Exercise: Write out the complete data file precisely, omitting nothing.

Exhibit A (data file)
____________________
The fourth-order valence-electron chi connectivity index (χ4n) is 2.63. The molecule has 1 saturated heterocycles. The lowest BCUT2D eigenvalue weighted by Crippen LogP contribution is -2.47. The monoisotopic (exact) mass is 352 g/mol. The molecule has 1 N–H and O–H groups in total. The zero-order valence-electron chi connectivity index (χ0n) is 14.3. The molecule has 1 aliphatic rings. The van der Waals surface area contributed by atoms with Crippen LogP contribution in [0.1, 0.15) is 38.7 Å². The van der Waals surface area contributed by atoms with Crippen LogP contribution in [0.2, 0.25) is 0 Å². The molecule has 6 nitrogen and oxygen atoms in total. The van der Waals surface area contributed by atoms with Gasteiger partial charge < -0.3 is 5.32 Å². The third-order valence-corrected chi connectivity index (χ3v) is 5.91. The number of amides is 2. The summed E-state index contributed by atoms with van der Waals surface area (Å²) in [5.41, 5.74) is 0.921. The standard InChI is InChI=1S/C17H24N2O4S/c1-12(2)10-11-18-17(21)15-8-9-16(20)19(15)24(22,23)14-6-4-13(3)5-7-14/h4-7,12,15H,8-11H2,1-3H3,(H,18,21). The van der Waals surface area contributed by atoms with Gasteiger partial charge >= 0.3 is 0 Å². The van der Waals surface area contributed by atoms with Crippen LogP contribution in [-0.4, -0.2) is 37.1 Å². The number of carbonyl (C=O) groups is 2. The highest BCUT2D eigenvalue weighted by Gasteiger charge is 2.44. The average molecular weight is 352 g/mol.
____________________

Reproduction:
The fourth-order valence-electron chi connectivity index (χ4n) is 2.63. The molecule has 1 saturated heterocycles. The lowest BCUT2D eigenvalue weighted by Crippen LogP contribution is -2.47. The monoisotopic (exact) mass is 352 g/mol. The molecule has 1 N–H and O–H groups in total. The zero-order valence-electron chi connectivity index (χ0n) is 14.3. The molecule has 1 aliphatic rings. The van der Waals surface area contributed by atoms with Crippen LogP contribution in [0.1, 0.15) is 38.7 Å². The van der Waals surface area contributed by atoms with Crippen LogP contribution in [0.2, 0.25) is 0 Å². The molecule has 6 nitrogen and oxygen atoms in total. The van der Waals surface area contributed by atoms with Gasteiger partial charge < -0.3 is 5.32 Å². The third-order valence-corrected chi connectivity index (χ3v) is 5.91. The number of amides is 2. The summed E-state index contributed by atoms with van der Waals surface area (Å²) in [5.41, 5.74) is 0.921. The standard InChI is InChI=1S/C17H24N2O4S/c1-12(2)10-11-18-17(21)15-8-9-16(20)19(15)24(22,23)14-6-4-13(3)5-7-14/h4-7,12,15H,8-11H2,1-3H3,(H,18,21). The van der Waals surface area contributed by atoms with Gasteiger partial charge >= 0.3 is 0 Å². The van der Waals surface area contributed by atoms with Crippen LogP contribution in [-0.4, -0.2) is 37.1 Å². The number of carbonyl (C=O) groups is 2. The highest BCUT2D eigenvalue weighted by Gasteiger charge is 2.44. The average molecular weight is 352 g/mol.